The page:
A Look at Teen Sexting, a Surprising Crime

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Teen Sexting – An Epidemic as Well as a Criminal Offense

In this blog, the Indianapolis Criminal Defense Attorneys take a look at sexting. While the exchange of erotic information and/or pornographic material from one person to another has been going on for decades, with the advent of technology (specifically smartphones), the ease at which one can do it has grown exponentially. This has become ever so present not just amongst consenting adults, but midst our children and their friends as well. As statistics would show this is the case especially, and rather, unfortunately, amongst minors under the age of eighteen (18). In fact, according to PCs N Dreams, 20% of teens overall have “sent or posted nude or semi-nude pictures or video of themselves,” while 39% of teens have sent or posted “sexually suggestive messages” to another. Staggering yes, but many experts say that number is low.

Though most parents would like to place a proverbial finger in their ears and drown out the thought of such behavior occurring under their noses (and often on phones they themselves pay for), ignoring the issue solves nothing.  In fact, ignorance is not bliss, especially when considering your child could be charged criminally for creating, sending, or receiving pornographic/sexual material — and, you might be surprised to hear that partial nudity is all it takes for criminal charges to follow.

We often hear, “So long as it’s consensual, it’s legal…right?” Wrong.

Under IC 35-42-4-4 and IC 35-49-3, it is a crime in Indiana to disseminate or share images depicting anyone younger than eighteen (18) years of age who is engaging in sexual conduct. Furthermore, it is a crime to simply possess any type of sexual image of anyone under the age of sixteen (16) years of age, regardless of whether it shows sexual conduct.  Importantly to note, however, there is no demarcation as to the age of the offender— anyone can be subject to criminal liability, regardless of age and regardless of consent.  This leaves criminal liability open to any age, at any time, under most any circumstances unless a defense applies.

While adults face harsher penalties under IC 35-42-4-4 and IC 35-49-3-3, juveniles can still be prosecuted as well. Most of the penalties for adults range from Level 6 felonies to Level 3 felonies depending on the facts involved.

To read a blog on the differences between juvenile offenders and adult offenders, click here.

Yet, the scary thing is that juveniles can be charged with the same offenses as adults as espoused in IC 35-42-4-4 and IC 35-49-3. While juveniles are not “convicted” of crimes but are rather “found true” of allegations, the ramifications can be huge. Not only can a child be placed into programs outside of the home, the child can be removed from school, CPS/DCS can get involved, the child can be placed in foster care, and/or placed in boys or girls school (the juvenile form of the Department of Corrections). While first-time offenders are often treated with less severe penalties, the punishment exacted often lies in the hands of the judge — and that’s not a bet worth gambling on.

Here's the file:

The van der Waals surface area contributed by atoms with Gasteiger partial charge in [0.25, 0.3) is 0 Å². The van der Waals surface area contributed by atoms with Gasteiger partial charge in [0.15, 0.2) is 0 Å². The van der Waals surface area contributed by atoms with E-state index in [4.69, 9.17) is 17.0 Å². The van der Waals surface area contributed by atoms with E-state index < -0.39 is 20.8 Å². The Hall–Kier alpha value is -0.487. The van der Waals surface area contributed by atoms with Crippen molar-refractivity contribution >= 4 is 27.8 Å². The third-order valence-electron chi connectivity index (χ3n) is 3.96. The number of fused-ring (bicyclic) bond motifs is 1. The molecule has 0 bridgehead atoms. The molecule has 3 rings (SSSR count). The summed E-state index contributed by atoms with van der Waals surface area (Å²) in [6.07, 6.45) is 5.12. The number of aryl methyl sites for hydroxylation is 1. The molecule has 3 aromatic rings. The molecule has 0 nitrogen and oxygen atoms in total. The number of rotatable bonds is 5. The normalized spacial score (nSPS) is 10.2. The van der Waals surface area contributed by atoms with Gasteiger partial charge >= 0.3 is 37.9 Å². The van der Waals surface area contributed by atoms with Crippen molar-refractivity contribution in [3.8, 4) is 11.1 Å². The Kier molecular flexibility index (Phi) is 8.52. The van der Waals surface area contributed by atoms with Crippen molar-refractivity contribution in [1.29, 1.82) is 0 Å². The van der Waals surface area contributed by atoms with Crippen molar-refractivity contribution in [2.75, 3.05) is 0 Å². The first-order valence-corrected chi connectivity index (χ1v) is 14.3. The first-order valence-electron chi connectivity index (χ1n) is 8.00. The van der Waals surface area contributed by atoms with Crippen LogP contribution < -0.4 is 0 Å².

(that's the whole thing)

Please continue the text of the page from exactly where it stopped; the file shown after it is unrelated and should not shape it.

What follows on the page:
The code does, however, allow for certain defenses in cases of juvenile sexting, yet they are very limited in nature. For example, it is a defense to send or receive said images so long as the sexual images are: (1) shared willingly with consent and without harassment or bullying, (2) contain images of only the sender or receiver of the images, (3) the sender and receiver are less than four years apart in terms of age, and (4) the sender and receiver are in some sort of demonstrable relationship. While many think this exception applies to most people — think again. The statute specifically states that if the images are sent to other parties by the original sender or original receiver, this defense is nullified.

For anyone that has watched the news, it’s easy to see why a defense to this prosecution is so hard to maintain. Inevitably, as applies in almost every single juvenile case, the juvenile is not emotionally mature enough (nor should they be expected to be at that age) to keep such private information to themselves. Whether it’s in a locker room full of friends or while riding in the car with a close friend, all too often juveniles feel the need to share sexual images of their classmates with others — even after they promised to keep it secret to their boyfriend or girlfriend. And, once that image is sent from one party to another, all bets are off and all defenses are negated. And, without fail, prosecution can follow. Even more frightening to consider is that once the image is shared, re-shared, tweeted, posted, etc., every single juvenile who receives it and shares it is committing a separate criminal act as well.

So, in the end, while as parents it would b easier to turn a blind eye and avoid the awkward conversation with our children, now is the time to act. What in old days may have been shrugged off as “youthful indiscretions” is now considered a criminal offense. With teen suicide on the rise from cyber bullying and with private-teen-sexting-gone-public situations, prosecutors are all too willing to pursue criminal charges against juveniles to teach others a lesson. And, the charges are non-discriminatory — children of all walks of life, ethnicity, income bracket, and family legacy are all susceptible to being pursued.

Therefore, if you, a child, or a loved one is facing a criminal arrest for sexting, give the experienced Indianapolis Criminal Defense Attorneys at Banks & Brower, LLC, a call today. We are available 24/7/365 at info@banksbrower.com or by phone at (317) 870-0019.